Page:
Tawnya's team was struggling.
Her team returned to campus after a long training camp. Classes had just started back.
It's always been an odd time for her team, yet this year felt especially strange. Her team felt disconnected.
Yet, when she talked to her team captains about it, they totally brushed it off and assured her everything was going 'just fine'.
"You're making things up...we're all good coach," said one of her senior athletes convincingly.
After practice, she pulled one of her freshmen aside to ask her how things were going and got a totally different story.
When "something's up" on your team...you know it.
You may not know the WHAT or the WHY…yet if you're intuitive, you definitely know the 'feeling' you get.
One of the hardest things to deal with as a coach is when you know something's wrong and your team denies it...until it's too late and everything blows up...at the most un-opportune time.
What can you do when you ‘feel’ that something’s up? Read More
Last week, I wrote about choosing a word-of-the-year. This week I want to get real with you.
Setting an intention should come with a WARNING.
It’s not what most people talk about.
All you hear about is the excitement of the New Year.
If you examine things a little closer, .the first thing you might notice are the things you DON'T want to come up.
Which may lead you to question your intention.
You may think things like...
"That didn’t work...again."
"Maybe there’s something wrong with me."
“I guess I chose the wrong word.”
It takes a little more trust and faith to see your intention through.
My coach uses the analogy of a gardener.
You've just planted a seed for the new year.
When you plant a seed, you don’t get flowers shooting up out of the right away.
Growth takes time.
The first thing that comes up when you plant a seed is all the dirt.
So, look out!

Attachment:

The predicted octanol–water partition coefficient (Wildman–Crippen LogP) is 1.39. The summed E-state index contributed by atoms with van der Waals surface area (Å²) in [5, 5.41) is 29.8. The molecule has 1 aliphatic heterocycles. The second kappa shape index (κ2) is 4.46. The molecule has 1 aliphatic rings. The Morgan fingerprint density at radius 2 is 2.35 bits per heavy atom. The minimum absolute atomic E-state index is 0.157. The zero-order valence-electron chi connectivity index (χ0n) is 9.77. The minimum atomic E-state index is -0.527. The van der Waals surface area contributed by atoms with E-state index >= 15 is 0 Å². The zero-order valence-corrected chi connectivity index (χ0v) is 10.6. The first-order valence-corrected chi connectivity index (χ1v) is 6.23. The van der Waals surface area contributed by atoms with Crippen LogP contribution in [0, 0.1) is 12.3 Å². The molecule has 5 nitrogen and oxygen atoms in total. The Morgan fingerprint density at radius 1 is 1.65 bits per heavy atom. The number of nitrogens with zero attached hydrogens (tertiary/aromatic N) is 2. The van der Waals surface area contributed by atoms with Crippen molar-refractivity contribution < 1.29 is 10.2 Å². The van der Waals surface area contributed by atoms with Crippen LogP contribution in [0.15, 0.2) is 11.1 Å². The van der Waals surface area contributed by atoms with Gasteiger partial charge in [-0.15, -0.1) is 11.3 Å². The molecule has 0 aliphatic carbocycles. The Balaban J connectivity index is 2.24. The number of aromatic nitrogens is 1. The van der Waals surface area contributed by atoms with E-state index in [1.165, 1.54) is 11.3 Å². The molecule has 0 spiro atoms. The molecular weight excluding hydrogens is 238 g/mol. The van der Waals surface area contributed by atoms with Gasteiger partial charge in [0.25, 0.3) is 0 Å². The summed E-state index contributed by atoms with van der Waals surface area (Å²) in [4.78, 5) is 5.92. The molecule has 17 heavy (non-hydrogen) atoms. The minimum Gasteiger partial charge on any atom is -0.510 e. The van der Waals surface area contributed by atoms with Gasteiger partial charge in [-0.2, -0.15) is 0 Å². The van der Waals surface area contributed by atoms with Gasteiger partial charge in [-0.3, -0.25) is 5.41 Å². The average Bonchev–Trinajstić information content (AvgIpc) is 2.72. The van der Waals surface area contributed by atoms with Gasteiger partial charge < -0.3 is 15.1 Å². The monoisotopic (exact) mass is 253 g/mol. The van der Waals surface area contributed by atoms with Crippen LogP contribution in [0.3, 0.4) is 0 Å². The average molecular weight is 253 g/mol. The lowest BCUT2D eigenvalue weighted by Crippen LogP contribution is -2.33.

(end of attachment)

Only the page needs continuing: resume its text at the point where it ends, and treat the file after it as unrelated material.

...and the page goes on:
Pay attention to things unlike your word that come your way…especially during these first few months of the year. Read More
I love the energy heading into a new year. Read More
There's something exhilarating about a fresh start, a clean slate, and a chance to begin again. I started my annual tradition of choosing a word of the year in 2006 after reading about it in the newsletter I got from Christine Kane. She was a singer at the time. Now she's my coach.
I've been writing about it and doing word-of-the-year workshops since 2014.
In the sport of swimming, teams are often training over the New Year's holiday. We had a lot of international athletes on our team. We had a new year's count down for the different time zones across the world and even learned how to say "Happy New Year" in different languages.
I wanted to take time to celebrate this new beginning with the team - and tap into this powerful energy. Since we were already training hard and the team was pretty tired, I didn't want to add another serious "goal" to their plate..like coming up with a bunch of resolutions.
I wanted to do something more fun...more powerful...more meaningful. I introduced them to my tradition of choosing a word of the year.
It was spring - during my 5th year as an assistant collegiate swim coach. I was at one of the top programs in the country and yet, I was done. I had already made a new plan. I was moving to Alaska.
I would work at Starbucks or REI. I wanted to do something easy. Maybe I would pick up some substitute teaching hours along the way.